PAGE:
Okay, if I can’t get the $500 for my mom since I claim her as a dependent, can she get a check? Not if she is a dependent.

I made more money in 2019 than in 2018. Can I wait to file my 2019 return? Of course! Remember that filing and payment dates have been automatically extended for federal income tax returns to July 15, 2020.

I’ve already filed my 2018 and my 2019 tax returns. Is there an office I can contact to make an appeal to have the decision made on my 2018 return and not 2019 return? I’d be shocked if you could reach anyone at IRS right now, and there’s no mechanism for an appeal so far as I know – and an appeal would be contrary to the language in the Act. Since the credit is technically based on your 2020 return (which hasn’t been filed yet, which is why they are looking at 2019), if you qualify for the 2020 tax year, you can still apply for it in 2021. All is not lost!

I had a kid in 2020. Will I get a check for my child in 2020? Probably not in 2020 since the IRS doesn’t know about your new delivery. But again, since the credit is technically based on your 2020 return, you should be able to adjust to account for the new baby in 2021.

My income is going to be higher in 2020, but I got my check based on my 2019 income, which was lower. Do I have to pay it back? There is no clawback provision in the law, so it should be treated as a math error in your favor if you got too much. You don’t have to pay it back.

Is my check taxable? No. This is not taxable income.

Are you sure it’s not taxable? What about messing up my benefits? Or my FAFSA? Yep, sure it’s not taxable. It won’t boost your income and won’t affect your benefits.

Are you sure that I don’t have to pay it back? I read that somewhere that it’s an advance and I do have to pay it back. Or that it will reduce my refund. You will not have to pay it back. It is an advance, but it’s an advance of a new, temporary credit for 2020. It will not affect your “normal” refund in 2020. The only folks who should see a difference are those who didn’t get the advance this year but were due one – they’ll get more since they’ll get the credit in 2021 (for the 2020 tax year).

When will I get my check? Checks are supposed to be produced “as rapidly as possible.” Checks went out the week of April 12, 2020. If you use direct deposit, you’ll get your money faster.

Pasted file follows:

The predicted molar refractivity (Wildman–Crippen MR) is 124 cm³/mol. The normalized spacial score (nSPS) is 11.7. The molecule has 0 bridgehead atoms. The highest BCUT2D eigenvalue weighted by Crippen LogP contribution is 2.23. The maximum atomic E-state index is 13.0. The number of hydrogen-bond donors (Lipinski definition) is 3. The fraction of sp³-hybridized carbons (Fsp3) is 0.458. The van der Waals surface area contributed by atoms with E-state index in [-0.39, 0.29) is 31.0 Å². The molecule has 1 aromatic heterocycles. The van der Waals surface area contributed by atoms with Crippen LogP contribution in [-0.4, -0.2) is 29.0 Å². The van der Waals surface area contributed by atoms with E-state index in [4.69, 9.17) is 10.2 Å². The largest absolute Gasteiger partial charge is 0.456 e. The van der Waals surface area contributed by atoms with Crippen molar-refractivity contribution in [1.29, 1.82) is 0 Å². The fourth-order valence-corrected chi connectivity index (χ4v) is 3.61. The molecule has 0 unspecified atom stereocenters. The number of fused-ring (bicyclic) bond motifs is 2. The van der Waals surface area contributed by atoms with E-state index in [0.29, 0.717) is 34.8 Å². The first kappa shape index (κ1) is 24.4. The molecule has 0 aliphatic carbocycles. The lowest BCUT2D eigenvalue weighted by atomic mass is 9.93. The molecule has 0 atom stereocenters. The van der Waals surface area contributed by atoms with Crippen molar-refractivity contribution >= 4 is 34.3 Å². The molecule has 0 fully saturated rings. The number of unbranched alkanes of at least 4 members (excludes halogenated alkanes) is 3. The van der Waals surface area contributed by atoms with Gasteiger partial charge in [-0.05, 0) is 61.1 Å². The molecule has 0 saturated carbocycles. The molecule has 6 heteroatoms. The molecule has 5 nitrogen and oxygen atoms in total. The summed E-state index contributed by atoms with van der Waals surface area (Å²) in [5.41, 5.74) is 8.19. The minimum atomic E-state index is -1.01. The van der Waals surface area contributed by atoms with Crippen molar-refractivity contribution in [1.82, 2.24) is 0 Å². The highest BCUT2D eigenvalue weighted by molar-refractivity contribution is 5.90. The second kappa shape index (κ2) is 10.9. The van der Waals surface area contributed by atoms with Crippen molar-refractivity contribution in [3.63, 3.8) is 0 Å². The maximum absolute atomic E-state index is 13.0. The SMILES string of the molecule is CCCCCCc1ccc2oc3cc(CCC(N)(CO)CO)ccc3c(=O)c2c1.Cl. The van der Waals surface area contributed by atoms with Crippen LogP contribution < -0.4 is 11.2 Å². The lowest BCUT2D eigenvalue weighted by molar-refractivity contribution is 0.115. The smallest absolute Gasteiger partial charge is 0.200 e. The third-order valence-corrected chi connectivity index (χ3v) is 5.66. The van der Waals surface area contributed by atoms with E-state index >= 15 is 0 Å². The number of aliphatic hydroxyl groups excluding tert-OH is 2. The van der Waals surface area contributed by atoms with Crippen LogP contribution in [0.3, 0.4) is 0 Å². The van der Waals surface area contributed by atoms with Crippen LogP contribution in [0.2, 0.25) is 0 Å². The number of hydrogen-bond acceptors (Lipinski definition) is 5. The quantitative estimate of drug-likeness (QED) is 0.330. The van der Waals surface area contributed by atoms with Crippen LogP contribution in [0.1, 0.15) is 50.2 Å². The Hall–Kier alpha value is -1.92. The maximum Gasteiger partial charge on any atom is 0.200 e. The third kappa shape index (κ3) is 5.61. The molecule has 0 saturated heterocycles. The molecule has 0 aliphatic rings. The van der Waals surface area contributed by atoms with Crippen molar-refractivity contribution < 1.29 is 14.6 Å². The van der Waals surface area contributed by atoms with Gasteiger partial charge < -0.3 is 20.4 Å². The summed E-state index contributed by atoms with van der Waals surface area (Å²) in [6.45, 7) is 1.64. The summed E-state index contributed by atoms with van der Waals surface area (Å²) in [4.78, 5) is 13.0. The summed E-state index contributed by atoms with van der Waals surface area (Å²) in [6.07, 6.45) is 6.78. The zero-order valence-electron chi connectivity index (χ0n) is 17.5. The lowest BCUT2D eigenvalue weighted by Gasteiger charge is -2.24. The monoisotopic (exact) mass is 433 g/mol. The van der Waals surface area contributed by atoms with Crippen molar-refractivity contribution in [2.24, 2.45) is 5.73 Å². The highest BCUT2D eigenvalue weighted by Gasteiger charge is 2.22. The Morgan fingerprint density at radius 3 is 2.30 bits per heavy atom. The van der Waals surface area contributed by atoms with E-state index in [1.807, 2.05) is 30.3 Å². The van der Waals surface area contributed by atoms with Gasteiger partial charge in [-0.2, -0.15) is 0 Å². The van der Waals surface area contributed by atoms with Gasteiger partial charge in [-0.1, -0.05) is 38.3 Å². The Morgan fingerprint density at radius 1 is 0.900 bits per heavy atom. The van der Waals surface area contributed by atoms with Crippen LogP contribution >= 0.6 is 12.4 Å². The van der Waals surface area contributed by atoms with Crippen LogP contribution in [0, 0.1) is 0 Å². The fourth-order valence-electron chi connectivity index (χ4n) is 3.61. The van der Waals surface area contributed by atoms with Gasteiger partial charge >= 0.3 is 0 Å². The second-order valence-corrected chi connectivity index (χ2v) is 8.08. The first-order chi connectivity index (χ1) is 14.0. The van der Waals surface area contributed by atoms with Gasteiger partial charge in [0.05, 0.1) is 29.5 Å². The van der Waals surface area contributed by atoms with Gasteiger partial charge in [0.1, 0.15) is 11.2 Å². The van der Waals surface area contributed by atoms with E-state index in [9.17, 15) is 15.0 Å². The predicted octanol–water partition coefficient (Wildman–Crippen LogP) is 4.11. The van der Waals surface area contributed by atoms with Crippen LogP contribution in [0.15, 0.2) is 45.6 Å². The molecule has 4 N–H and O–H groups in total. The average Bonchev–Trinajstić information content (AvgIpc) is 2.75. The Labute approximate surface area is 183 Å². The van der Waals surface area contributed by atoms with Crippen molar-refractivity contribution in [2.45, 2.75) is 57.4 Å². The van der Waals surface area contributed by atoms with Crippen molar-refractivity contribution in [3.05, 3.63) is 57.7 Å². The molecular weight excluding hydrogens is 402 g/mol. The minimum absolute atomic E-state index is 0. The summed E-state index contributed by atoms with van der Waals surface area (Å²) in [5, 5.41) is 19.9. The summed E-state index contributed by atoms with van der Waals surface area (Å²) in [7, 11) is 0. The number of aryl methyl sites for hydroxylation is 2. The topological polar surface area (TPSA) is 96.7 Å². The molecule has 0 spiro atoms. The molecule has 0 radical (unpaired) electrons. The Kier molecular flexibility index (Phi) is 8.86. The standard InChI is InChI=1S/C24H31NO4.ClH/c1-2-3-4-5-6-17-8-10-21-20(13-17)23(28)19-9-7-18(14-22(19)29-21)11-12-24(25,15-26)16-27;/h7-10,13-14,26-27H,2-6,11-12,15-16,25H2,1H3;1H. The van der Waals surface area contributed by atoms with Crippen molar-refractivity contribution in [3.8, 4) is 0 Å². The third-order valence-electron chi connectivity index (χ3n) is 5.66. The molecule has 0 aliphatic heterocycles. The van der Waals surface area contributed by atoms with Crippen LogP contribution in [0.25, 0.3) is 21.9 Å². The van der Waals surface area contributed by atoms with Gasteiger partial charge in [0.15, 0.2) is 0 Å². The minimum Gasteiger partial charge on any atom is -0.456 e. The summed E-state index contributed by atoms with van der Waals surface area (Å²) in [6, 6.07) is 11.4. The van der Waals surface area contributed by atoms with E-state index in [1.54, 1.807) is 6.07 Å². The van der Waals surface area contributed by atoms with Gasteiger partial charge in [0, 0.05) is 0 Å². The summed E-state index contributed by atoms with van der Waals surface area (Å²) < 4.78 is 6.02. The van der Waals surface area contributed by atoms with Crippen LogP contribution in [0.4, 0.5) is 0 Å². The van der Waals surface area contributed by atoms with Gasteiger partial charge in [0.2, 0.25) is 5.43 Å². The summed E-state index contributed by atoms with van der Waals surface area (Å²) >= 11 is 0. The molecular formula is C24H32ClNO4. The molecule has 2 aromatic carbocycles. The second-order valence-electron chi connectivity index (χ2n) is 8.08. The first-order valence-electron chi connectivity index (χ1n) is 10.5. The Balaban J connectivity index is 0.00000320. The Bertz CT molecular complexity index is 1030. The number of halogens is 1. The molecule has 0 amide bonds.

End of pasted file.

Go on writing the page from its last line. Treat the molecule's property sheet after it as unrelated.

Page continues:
I’ve read that some checks won’t be available until September. How is that possible? Taxpayers who have direct deposit information on file will receive their checks first. Of course, not all taxpayers have current direct deposit information on file so the IRS plans to develop a web-based portal for those individuals to provide their banking information online – but that portal is not up and running yet. If the IRS mails out paper checks, those take longer to process. You can read more here.

I’ve heard that some people got their checks weeks ago. Is that true? Not unless they can time travel.

Can I get my check faster if I pay for it? No, that’s a scam. You can find out more about scams and hoaxes related to stimulus checks here.

Will I still get the check if I owe the IRS some money? Yes. If your refund would normally be seized to pay a tax debt, that shouldn’t happen here. The law says no offsets for existing federal tax debts.

What about if I am on an installment plan? Same result: the law says no offsets for existing federal tax debts.

What if my check is usually seized for child support? The law says that checks won’t be levied or offset, but there is an exception for child support. Under the law, your check can be seized or taken for if you owe back child support.

I’ve seen so many versions circulating on the internet. Where can I find the actual text of the law? Here’s the link. And here’s a tip: When verifying a law, rule or similar, look for government sources, including official websites.

What does the IRS have to say about all of this? The IRS has confirmed some of this information and will eventually post more information on its website.

Can I call them and ask? The IRS asks that you not call.

What about you? Please don’t call me either (my kids would likely be in the background asking to be fed again). But I’m happy to answer your questions: here’s how to ask.